Broken Brains

So at least two nominally intelligent people (and apparently this is not that uncommon) have the notion that there is a clear and present danger that Mr Trump may attempt a coup and try to wreck our democracy (republic more technically) and announce himself … as some sort of dictator. Mr Krauthamer had a column in the Tribune (Chicago) offering that opinion and a Chicago Boy(z) noted a historian I’ve read (like the linked author I’d found the book “Bloodlands” well worth reading). The point is both of these guys think this is a real and present threat.

Why? That remains a mystery. Neither person seems to put forth any reasoning behind the idea. There are lots of clues why this isn’t at all likely. Exhibit one is the repeated executive orders and moves by the President to relegate power to the states from federal control. A short perusal of history will show that the set of dictators prior their taking full control ever ever ever relegating authority and control is … empty.

Go figger. Why this hasn’t occurred to those who think this is a threat is beyond my ken.

Of Mr Matthews and the Wolf

CNN commetator and liberal (public) whip Chris Matthews it was noted was bragging about the headwind he and his fellow liberals in the media have been creating for the President. 

Apparently their loss of all credibilty with all but the very liberal hasn’t occurred to them.

To bad nobody told him the story about the boy who cried wolf before. By the time the next election occurs nothing the press will say about the right wing candidates will be be heard at all except by the died in the wool leftists.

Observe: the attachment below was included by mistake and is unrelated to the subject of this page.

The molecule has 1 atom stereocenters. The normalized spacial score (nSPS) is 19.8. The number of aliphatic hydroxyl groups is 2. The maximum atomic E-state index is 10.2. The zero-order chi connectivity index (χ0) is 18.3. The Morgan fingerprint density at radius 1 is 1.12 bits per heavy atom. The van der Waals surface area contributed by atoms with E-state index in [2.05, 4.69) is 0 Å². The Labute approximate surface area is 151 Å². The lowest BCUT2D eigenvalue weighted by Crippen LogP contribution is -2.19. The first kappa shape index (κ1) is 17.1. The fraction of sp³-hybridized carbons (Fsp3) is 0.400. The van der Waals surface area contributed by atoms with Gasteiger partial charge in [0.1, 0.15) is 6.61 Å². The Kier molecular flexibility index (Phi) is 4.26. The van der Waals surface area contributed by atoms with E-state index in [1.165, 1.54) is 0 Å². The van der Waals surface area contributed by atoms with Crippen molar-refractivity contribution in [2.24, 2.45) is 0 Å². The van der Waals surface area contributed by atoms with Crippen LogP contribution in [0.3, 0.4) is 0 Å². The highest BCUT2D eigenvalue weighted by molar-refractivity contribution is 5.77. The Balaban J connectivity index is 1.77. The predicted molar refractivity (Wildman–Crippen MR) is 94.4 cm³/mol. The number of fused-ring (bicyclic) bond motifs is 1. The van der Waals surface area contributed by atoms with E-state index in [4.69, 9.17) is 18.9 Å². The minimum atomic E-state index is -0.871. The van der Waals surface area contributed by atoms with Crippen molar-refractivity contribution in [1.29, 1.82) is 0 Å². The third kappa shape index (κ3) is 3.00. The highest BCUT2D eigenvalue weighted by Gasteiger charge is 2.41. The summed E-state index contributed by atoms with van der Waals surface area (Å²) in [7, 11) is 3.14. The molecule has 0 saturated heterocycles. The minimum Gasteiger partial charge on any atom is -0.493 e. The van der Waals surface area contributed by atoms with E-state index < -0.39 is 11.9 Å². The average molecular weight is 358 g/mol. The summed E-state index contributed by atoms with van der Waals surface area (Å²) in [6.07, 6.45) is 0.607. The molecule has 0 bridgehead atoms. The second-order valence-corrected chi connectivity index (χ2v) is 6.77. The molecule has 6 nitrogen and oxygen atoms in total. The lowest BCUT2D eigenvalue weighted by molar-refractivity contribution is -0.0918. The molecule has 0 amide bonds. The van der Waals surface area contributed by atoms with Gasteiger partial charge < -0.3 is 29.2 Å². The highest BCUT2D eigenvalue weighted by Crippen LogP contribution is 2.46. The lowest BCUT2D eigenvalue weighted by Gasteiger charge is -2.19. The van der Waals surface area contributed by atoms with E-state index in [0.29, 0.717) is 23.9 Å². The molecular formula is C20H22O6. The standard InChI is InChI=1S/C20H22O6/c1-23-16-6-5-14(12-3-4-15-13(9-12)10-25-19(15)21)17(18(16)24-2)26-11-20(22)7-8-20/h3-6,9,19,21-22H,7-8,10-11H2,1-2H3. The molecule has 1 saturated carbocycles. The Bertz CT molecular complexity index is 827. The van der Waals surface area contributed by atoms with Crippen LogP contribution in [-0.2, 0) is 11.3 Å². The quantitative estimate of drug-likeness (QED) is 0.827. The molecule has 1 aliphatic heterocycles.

Will the Liberal (anti-Trump) Bubble Ever Snap

So a liberal commenter posted a comment on my post observing that the liberal aggression against conservative speakers which began to get bad (and rumor has it they were being paid/backed in doing so) during the election. That commenter posited the theory that the alt-right is being paid to, well, go to conservative rallies as both faux liberals and black mask wearing conservatives and attacking those alt-right who were pretending to be antifa liberals in the act of violently disrupting the event. This theory is notable only because it is so convoluted. He also claimed the term “antifa” was an invention by the alt-right to discredit the left. Apparently the blog Mother Jones is really an alt-right front (who knew?).

Take that as point one.

Point two, there is a consistent theme that Trump is a fascist. Trump has consistently when reversing Obama’s “Executive Orders” has consistently released federal control to the states. He has added a command to federal agencies that for every regulation added you need to remove two. What is fascism? Fascism is ” a political system headed by a dictator in which the government controls business and labor and opposition is not permitted.” Authoritarian governments do not relegate … anything. Is there any actual evidence that Trump favors and is even moving in that direction at all? No. Theories that continue at this point to hold to that idea have to use logic as twisted as alt-right guys being paid to spend years building a background story as a liberal to go to a conservative rally, disrupting it so other alt-right guys can beat you up.

Maintaining this bubble should be more and more difficult as time goes on. Question is, what will happen when it does?

The City of Big Shoulders and Really Dumb Mayor

Maaaahr Rahm (da Rahmfather) said today “Chicago Mayor Rahm Emanuel (D) is pushing more gun control for Federal Firearms License holders (FFLs) in the city.” (cite)

How many FFL holders are the cause of the high level of gun violence in Chicago. Yah, about as much as the Concealed Carry holders I imagine, which is to say just about none. Oh, wait.

So what scandal is he trying to hide I wonder. Or was it a slow news day?

Reliability and the New York Times